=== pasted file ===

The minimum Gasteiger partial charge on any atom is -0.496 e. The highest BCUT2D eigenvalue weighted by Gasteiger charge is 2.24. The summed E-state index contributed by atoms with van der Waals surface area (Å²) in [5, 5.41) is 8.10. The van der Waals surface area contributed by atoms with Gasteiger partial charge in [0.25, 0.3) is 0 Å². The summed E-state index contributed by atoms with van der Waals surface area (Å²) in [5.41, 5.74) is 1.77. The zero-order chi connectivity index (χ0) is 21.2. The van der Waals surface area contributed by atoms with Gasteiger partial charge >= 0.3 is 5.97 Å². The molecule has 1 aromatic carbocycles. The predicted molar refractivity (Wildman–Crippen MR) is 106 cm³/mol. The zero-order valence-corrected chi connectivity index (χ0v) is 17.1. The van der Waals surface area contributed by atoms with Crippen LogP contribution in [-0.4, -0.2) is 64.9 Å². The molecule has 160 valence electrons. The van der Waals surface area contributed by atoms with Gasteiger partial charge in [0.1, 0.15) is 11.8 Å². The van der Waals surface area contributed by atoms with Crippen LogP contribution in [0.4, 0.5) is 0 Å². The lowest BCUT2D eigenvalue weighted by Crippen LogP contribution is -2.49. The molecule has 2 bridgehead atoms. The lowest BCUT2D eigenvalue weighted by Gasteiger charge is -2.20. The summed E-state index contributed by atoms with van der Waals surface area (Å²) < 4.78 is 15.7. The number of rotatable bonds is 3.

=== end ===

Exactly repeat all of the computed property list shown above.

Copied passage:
The minimum Gasteiger partial charge on any atom is -0.496 e. The highest BCUT2D eigenvalue weighted by Gasteiger charge is 2.24. The summed E-state index contributed by atoms with van der Waals surface area (Å²) in [5, 5.41) is 8.10. The van der Waals surface area contributed by atoms with Gasteiger partial charge in [0.25, 0.3) is 0 Å². The summed E-state index contributed by atoms with van der Waals surface area (Å²) in [5.41, 5.74) is 1.77. The zero-order chi connectivity index (χ0) is 21.2. The van der Waals surface area contributed by atoms with Gasteiger partial charge >= 0.3 is 5.97 Å². The molecule has 1 aromatic carbocycles. The predicted molar refractivity (Wildman–Crippen MR) is 106 cm³/mol. The zero-order valence-corrected chi connectivity index (χ0v) is 17.1. The van der Waals surface area contributed by atoms with Crippen LogP contribution in [-0.4, -0.2) is 64.9 Å². The molecule has 160 valence electrons. The van der Waals surface area contributed by atoms with Gasteiger partial charge in [0.1, 0.15) is 11.8 Å². The van der Waals surface area contributed by atoms with Crippen LogP contribution in [0.4, 0.5) is 0 Å². The lowest BCUT2D eigenvalue weighted by Crippen LogP contribution is -2.49. The molecule has 2 bridgehead atoms. The lowest BCUT2D eigenvalue weighted by Gasteiger charge is -2.20. The summed E-state index contributed by atoms with van der Waals surface area (Å²) < 4.78 is 15.7. The number of rotatable bonds is 3.